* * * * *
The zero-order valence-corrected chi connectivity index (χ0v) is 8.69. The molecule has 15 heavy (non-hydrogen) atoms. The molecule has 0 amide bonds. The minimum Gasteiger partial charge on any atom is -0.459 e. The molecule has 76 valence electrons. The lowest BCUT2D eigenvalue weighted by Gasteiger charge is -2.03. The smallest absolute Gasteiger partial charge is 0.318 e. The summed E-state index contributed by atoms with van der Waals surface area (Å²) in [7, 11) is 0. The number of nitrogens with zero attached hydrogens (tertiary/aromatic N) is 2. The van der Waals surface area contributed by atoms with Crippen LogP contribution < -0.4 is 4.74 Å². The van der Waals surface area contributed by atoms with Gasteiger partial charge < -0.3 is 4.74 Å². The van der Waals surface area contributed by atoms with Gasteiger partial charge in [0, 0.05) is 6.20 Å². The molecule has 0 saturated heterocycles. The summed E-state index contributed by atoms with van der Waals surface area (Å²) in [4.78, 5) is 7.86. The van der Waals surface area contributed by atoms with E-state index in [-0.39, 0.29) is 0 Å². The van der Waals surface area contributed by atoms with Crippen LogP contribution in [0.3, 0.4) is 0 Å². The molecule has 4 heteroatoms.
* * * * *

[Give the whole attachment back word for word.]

The zero-order valence-corrected chi connectivity index (χ0v) is 8.69. The molecule has 15 heavy (non-hydrogen) atoms. The molecule has 0 amide bonds. The minimum Gasteiger partial charge on any atom is -0.459 e. The molecule has 76 valence electrons. The lowest BCUT2D eigenvalue weighted by Gasteiger charge is -2.03. The smallest absolute Gasteiger partial charge is 0.318 e. The summed E-state index contributed by atoms with van der Waals surface area (Å²) in [7, 11) is 0. The number of nitrogens with zero attached hydrogens (tertiary/aromatic N) is 2. The van der Waals surface area contributed by atoms with Crippen LogP contribution < -0.4 is 4.74 Å². The van der Waals surface area contributed by atoms with Gasteiger partial charge < -0.3 is 4.74 Å². The van der Waals surface area contributed by atoms with Gasteiger partial charge in [0, 0.05) is 6.20 Å². The molecule has 0 saturated heterocycles. The summed E-state index contributed by atoms with van der Waals surface area (Å²) in [4.78, 5) is 7.86. The van der Waals surface area contributed by atoms with E-state index in [-0.39, 0.29) is 0 Å². The van der Waals surface area contributed by atoms with Crippen LogP contribution in [0.3, 0.4) is 0 Å². The molecule has 4 heteroatoms.